A selection of the Bard's celebrated love poetry, just in time for Valentine's Day.
My bounty is as boundless as the sea,
My love as deep; the more I give to thee,
The more I have, for both are infinite.
(Romeo and Juliet, 2.2.139-41)
Hear my soul speak:
The very instant that I saw you, did
My heart fly to your service.
(The Tempest, 3.1.60-3)
This bud of love, by summer's ripening breath,
May prove a beauteous flower when next we meet.
(Romeo and Juliet, 2.2.121-2)
Love looks not with the eyes, but with the mind,
And therefore is winged Cupid painted blind.
(A Midsummer Night's Dream, 1.1.231-2)
If thou remember'st not the slightest folly
That ever love did make thee run into,
Thou hast not loved.
(As You Like It, 2.4.33-5)
Let me not to the marriage of true minds
Admit impediments. Love is not love
Which alters when it alteration finds,
Or bends with the remover to remove:
O no! it is an ever-fixed mark
That looks on tempests and is never shaken;
It is the star to every wandering bark,
Whose worth's unknown, although his height be taken.
Love's not Time's fool, though rosy lips and cheeks
Within his bending sickle's compass come:
Love alters not with his brief hours and weeks,
But bears it out even to the edge of doom.
If this be error and upon me proved,
I never writ, nor no man ever loved.
Eternity was in our lips and eyes,
Bliss in our brows' bent; none our parts so poor
But was a race of heaven.
(Antony and Cleopatra, 1.3.36-8)
Doubt thou the stars are fire;
Doubt that the sun doth move;
Doubt truth to be a liar;
But never doubt I love.
Such is my love, to thee I so belong,
That for thy right myself will bear all wrong.
But love, first learned in a lady's eyes,
Lives not alone immured in the brain;
But, with the motion of all elements,
Courses as swift as thought in every power,
And gives to every power a double power,
Above their functions and their offices.
(Love's Labours Lost, 4.3.327-55)
See how she leans her cheek upon her hand.
O that I were a glove upon that hand,
That I might touch that cheek.
(Romeo and Juliet, 2.2.23-5)
One half of me is yours, the other half yours
Mine own, I would say; but if mine, then yours,
And so all yours.
(The Merchant of Venice, 3.2.17-9)
The sight of lovers feedeth those in love.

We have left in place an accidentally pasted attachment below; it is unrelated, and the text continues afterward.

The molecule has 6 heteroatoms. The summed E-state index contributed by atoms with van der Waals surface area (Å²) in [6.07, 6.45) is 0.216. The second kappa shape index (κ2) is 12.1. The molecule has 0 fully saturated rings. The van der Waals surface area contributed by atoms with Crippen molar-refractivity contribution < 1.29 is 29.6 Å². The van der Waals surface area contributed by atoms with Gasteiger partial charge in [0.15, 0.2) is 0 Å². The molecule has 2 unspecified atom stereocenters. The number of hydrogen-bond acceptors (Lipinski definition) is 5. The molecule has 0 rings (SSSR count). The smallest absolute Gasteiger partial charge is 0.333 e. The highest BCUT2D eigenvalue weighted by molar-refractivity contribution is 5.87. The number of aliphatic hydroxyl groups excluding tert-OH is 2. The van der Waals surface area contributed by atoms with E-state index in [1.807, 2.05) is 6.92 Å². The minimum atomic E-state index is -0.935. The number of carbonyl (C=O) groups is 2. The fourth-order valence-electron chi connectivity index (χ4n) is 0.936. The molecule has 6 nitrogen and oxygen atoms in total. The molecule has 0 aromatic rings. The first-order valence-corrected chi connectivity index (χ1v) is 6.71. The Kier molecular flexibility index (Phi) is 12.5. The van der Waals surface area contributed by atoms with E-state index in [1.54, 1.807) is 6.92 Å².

(As You Like It, 3.4.54)
I love thee so, that, maugre all thy pride,
Nor wit nor reason can my passion hide.
Do not extort thy reasons from this clause,
For that I woo, thou therefore hast no cause
But rather reason thus with reason fetter,
Love sought is good, but given unsought better.
(Twelfth Night, 3.1.151-6)
The prize of all too precious you.
Shall I compare thee to a summer's day?
Thou art more lovely and more temperate:
Rough winds do shake the darling buds of May,
And summer's lease hath all too short a date:
Sometime too hot the eye of heaven shines,
And often is his gold complexion dimm'd;
And every fair from fair sometime declines,
By chance or nature's changing course untrimm'd;
But thy eternal summer shall not fade
Nor lose possession of that fair thou owest;
Nor shall Death brag thou wander'st in his shade,
When in eternal lines to time thou growest:
So long as men can breathe or eyes can see,
So long lives this and this gives life to thee.
For thy sweet love remember'd such wealth brings
That then I scorn to change my state with kings.
All days are nights to see till I see thee,
And nights bright days when dreams do show thee me.
Love is a smoke made with the fumes of sighs;
Being purged, a fire sparkling in lovers' eyes;
Being vexed, a sea nourished with lovers' tears;
What is it else? A madness most discreet,
A choking gall, and a preserving sweet.
(Romeo and Juliet, 1.1.191-5)
Love is a spirit all compact of fire.
(Venus and Adonis, 151)
She never told her love,
But let concealment, like a worm i'th' bud,
Feed on her damask cheek. She pined in thought,
And with a green and yellow melancholy
She sat like Patience on a monument,
Smiling at grief. Was not this love indeed?
(Twelfth Night, 2.4.115-120)